Shale and Sheikhs’ war drives Brent/WTI spread wider
How short and leveraged ETPs can be used to trade oil price spreads
OPEC supply cuts are reducing glutted oil inventories and boosting oil prices, preserving backwardation in oil futures. Tighter expected supply conditions in 2018 are likely to ensure oil prices remain strong and above-trend.
Yet not all oil prices behave in the same way. In fact, Brent has outperformed WTI since last June, driving the Brent/WTI spread to $6its widest since 2015.
The widening spread presents trading opportunities for oil investors. In this brief, we examine how short and leveraged oil ETPs can be used to efficiently trade oil price movements.
Brent’s premium over WTI
The Brent/WTI spread is one of the most widely-traded spreads within the commodity market due to unique supply and demand drivers for both Brent and WTI. The former typically refers to oil extracted from the North Sea, but is also used as a reference for oil prices across Europe, Africa and the Middle East. WTI, on the other hand, refers to oil that is produced and refined in North America. Naturally, this makes Brent more susceptible than WTI to geopolitical risk, especially in the Middle East. Historically this has been a key driver of widening Brent/WTI spreads.
The Arab Spring that started in December 2010 is a prime example of an event that can cause widening spreads. Spreads widened to over $20 per barrel in 2011, amidst concern over the impact of regional political instability on Brent oil supply and transportation. Today, ongoing tensions between Iran and Saudi Arabia continue to underpin Brent’s price premium over WTI.
OPEC supply cuts have also been a key contributor to widening Brent/WTI spreads, with tighter supply conditions being reflected in Brent’s price. In contrast, WTI prices have faced headwinds from the shale-induced supply glut that is showing no signs of easing. Combined with the re-establishment of US oil exports in late 2015, as shown in Figure 1, WTI is now more widely available than ever before. This is likely to intensify US oil oversupply concerns and sustain wide Brent/WTI spreads.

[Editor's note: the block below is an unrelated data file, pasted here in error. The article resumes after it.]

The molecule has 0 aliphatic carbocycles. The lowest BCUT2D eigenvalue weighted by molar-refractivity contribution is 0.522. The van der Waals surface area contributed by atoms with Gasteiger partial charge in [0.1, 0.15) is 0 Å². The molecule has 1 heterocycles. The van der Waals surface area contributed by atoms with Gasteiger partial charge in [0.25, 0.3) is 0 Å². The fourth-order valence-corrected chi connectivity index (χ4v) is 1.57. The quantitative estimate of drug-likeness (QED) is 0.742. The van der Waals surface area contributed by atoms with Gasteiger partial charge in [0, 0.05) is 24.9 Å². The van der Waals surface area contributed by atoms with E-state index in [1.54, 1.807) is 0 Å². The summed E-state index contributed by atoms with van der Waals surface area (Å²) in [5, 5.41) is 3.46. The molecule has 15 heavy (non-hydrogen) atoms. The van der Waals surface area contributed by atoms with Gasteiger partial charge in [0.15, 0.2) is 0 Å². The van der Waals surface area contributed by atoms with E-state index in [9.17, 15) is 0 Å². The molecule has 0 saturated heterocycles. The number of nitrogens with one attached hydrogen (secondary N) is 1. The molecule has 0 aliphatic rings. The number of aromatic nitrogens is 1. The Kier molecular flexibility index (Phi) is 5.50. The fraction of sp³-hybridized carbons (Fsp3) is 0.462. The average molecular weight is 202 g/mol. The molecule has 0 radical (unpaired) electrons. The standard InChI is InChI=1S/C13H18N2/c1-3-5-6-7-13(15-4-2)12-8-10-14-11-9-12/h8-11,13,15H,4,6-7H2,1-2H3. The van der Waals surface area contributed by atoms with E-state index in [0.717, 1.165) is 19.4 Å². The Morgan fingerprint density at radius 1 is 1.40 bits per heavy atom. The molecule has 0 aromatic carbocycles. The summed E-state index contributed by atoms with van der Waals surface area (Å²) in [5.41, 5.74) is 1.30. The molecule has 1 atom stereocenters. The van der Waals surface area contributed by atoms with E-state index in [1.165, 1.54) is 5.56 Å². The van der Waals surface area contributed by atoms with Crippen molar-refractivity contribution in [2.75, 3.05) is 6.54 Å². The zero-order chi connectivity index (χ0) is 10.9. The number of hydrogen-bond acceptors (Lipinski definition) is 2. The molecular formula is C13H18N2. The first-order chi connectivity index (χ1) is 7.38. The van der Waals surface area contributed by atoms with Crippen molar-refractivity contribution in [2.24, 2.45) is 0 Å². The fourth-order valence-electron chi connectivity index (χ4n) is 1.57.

Trading the spread
Given these differing price dynamics, the divergence in Brent and WTI oil prices presents trading opportunities for investors. A simple trading strategy example below focuses on oil price movements during Hurricane Harvey.
The damage to Gulf Coast oil refineries from Hurricane Harvey significantly affected US refinery capacity, temporarily weakening WTI oil demand. At the same time, Brent experienced a slight increase in demand as European refiners compensated for the shortfall in US petrol production. As a result, Brent oil prices increased almost 2.5% more than WTI prices over the course of the hurricane.
Investors could have traded the widening spread using a simple pair strategy:
going long Brent and short WTI. Investors wishing to preserve capital may consider short and leveraged ETPs, which typically require only a fraction of the capital for an unleveraged position.
Figure 2 illustrates the payoff for a long/short strategy with an equal investment in our Boost 3X Leveraged Brent Oil ETP (Ticker: 3BRL) and the Boost 3X Short WTI Oil ETP (3OIS), that is 50% of capital in 3BRL and 50% in 3OIS. During the peak of Hurricane Harvey’s intensity (17th – 31st August), the return for this long/short position would have been 9%—more than triple Brent’s spot price return.
This shows that a strategy combining opposing positions in Brent and WTI using short and leveraged ETPs can magnify spot price returns while preserving capital. Such strategies can be constructed to capitalise on either a widening or narrowing of the Brent/WTI spread.